The talented chefs at New Delhi Palace dish up an eclectic menu of authentic North Indian cuisine crafted with fresh, natural ingredients. Diners can prep globetrotting palates by diving face first into homemade paneer pakora ($6) or delving tiny shovels into a kachumber salad with a blend of onions, cucumbers, and tomatoes ($5). A crisp array of vegetarian dishes bedecks empty stomach space with decorative greenery ($10–$11), and curry connoisseurs can fix fangs into a savory chicken masala ($13)––the owner’s favorite dish and least favorite hat. Prepared in an authentic clay oven, New Delhi’s tasty tandoori dishes include a tikka kebab with boneless chicken cubes ($14) and an Australian charbroiled rack of lamb ($20).
Peacock Garden’s executive chef Gurpreet Singh—who carries a James Beard Foundation win under his belt—calls upon his culinary expertise to curate a menu of spice-laden sauces, colorful curries, and tender tandoori. Creamy kormas and masalas flecked with spices can all be accompanied by a variety of proteins, such as goat, lamb, seafood, and chicken. Vegetable dishes mingle cheeses and cream with bunches of cauliflower, slices of roasted eggplant, lentils, or beans. The richness found in Peacock’s dishes can also be found in its ambiance—gilded, velvety chairs, gold trim, and plush drapery let guests dine regally sans ill-fitting crown and surcoat.
Authentic Nepalese cuisine can be found at Tara’s Himalayan Cuisine, a cozy, hole-in-the-wall restaurant on Venice Boulevard in Palms. Tara’s stands out with its thatched “hut” roof over its porch, and though the space inside can feel a bit cramped, the large outdoor patio is heated and comfortable. Tara uses fresh ingredients and light seasonings to create Indian-influenced dishes, mostly with a vegetarian lean. There’s the garlic tofu and vegetable momo, tiny steamed or pan-fried dumplings filled with mushrooms and served with a sweet tomato coulis known as achaar. Menu items are reasonably priced, especially at lunchtime, when you can order a thali, a combination plate with an entrée, mustard greens, basmati, daal, raita and naan. Other staples like chicken masala or vindaloo are found on the menu, along with more unusual items like the Sherpa Stew, vegetables simmered in a hearty broth with spices, and served with noodles.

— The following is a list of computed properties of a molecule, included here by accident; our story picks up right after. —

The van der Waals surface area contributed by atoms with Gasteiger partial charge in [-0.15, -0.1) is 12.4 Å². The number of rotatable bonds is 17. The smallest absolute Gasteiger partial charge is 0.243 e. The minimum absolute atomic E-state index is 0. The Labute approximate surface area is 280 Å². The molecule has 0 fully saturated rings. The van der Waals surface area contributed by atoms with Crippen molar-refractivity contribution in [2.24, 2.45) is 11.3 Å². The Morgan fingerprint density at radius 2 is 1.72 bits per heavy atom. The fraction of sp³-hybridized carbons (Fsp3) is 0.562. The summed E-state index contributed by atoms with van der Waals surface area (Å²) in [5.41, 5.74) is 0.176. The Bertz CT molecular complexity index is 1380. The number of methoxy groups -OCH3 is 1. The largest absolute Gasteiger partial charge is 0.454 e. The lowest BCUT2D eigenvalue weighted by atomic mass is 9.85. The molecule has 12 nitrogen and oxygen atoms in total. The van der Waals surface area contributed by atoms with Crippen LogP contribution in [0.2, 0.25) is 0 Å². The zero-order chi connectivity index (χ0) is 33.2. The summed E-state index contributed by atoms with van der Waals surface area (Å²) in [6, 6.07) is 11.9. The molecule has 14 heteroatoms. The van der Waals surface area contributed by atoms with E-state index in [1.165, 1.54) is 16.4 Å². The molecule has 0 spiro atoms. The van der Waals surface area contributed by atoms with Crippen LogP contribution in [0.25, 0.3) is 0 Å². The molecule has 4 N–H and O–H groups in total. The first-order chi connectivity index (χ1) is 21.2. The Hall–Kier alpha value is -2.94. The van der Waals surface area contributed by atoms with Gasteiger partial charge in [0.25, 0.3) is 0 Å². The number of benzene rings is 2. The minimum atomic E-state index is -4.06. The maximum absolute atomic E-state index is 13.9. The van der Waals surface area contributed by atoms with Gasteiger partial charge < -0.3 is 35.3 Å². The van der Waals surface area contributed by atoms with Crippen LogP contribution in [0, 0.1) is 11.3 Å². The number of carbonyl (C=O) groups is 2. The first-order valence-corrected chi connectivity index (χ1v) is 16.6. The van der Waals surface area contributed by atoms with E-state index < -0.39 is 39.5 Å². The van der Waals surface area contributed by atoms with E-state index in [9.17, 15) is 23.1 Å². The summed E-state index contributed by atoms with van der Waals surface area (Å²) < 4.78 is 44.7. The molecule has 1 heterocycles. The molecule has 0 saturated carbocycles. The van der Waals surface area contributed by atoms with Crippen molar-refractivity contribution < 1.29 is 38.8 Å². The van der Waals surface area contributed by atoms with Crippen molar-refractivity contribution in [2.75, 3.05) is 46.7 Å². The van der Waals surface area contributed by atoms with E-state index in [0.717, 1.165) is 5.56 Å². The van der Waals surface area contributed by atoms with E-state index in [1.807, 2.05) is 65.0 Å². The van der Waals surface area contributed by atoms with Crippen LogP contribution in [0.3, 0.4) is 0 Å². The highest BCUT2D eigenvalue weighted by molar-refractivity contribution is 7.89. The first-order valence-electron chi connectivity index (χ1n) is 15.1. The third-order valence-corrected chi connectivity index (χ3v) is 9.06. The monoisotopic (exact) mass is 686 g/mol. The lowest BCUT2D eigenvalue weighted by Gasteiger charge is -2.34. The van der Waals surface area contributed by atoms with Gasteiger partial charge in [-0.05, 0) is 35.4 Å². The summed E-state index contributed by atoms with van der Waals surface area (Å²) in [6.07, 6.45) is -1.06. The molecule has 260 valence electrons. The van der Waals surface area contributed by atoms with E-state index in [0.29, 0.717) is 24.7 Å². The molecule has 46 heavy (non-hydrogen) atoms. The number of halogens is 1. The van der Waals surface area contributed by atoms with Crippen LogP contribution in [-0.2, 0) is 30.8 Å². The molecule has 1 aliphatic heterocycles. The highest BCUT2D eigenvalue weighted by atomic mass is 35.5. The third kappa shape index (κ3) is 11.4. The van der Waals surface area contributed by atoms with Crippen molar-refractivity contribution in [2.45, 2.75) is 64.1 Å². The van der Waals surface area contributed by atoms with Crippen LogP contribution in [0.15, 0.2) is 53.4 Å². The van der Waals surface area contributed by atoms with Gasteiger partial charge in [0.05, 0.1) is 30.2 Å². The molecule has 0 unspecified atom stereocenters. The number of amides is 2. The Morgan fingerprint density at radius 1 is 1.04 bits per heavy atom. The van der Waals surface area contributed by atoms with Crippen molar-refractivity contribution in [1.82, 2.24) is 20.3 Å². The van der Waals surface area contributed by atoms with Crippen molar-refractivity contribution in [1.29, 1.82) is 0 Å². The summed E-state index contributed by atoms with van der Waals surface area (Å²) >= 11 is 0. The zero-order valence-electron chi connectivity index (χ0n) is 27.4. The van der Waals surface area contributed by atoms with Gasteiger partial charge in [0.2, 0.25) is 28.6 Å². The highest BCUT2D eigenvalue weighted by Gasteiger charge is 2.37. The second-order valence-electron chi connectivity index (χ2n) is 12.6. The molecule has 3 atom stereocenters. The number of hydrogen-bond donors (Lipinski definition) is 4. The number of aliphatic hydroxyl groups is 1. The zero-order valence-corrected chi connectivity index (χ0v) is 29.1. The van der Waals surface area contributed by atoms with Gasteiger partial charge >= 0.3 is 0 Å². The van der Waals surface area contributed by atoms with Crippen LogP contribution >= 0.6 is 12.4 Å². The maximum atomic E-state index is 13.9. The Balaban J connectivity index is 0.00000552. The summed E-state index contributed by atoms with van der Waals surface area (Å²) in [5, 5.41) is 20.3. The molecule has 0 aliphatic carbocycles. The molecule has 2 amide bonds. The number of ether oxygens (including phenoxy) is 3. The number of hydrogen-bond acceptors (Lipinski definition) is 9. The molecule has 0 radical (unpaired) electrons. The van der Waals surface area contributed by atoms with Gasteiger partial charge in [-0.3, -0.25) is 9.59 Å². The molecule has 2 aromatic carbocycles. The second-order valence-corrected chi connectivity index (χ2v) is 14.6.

Baba Ji, the proprietor of Silverlake Juice and Tea, explores a new frontier in fusion with the food at Cowboys and Turbans—the tantalizing blend of South Asian, American, and Mexican cuisine. The menu unites antipodal parts of the globe with hearty samosas wrapped in flour tortillas instead of samosa dough, tacos filled with tandoori meats and chutneys, and pizzas made with a chewy tandoori naan crust. Towering doors of wood and iron lined with intricately carved columns reveal an open-air patio, which surrounds visitors with flickering torchlight and a canopy of multicolored cloth. Statues of animals and deities ring the courtyard, patiently waiting to ask if diners are going to finish their masala burgers, tandoori cornish hens, and aromatic vegetarian and seafood curries.
Jaipur Cuisine of India shares more than its name with the bustling city of northern India: it celebrates the region’s culinary heritage. To create its menu of authentic tandoori treats and chicken, lamb, and vegetarian dishes, the owner dutifully shops for fresh ingredients and spices himself, choosing components that are free of artificial flavoring, colors, or bionic implants. What results is a smattering of curries, vindaloo, biryani, and house-made desserts that speak to both authentic Indian tastes and the Californian palate. The soft pinks and golds of Jaipur’s décor encourage relaxation as guests munch on piquant masalas, creamy paneer, and fresh bread from its toasty clay oven.
A favorite option for Westwood residents and L.A. Westsiders in general, India’s Oven has more than ten years of experience in serving up curries, masala and naan. Weekdays are the busiest in the room’s burnt sienna dining area, thanks to an all-you-can-eat buffet that lasts for three-and-a-half hours. The vegetarian entrées also set the restaurant apart, with at least seventeen different items listed for a la carte dining, while the Vegetarian Delight remains a favorite dinner combination. Diners can stop by the Oven’s Westwood Boulevard storefront for a night of vindaloo and masala, but for those not willing to search for street parking, neighborhood residents have also made the restaurant a go-to delivery option.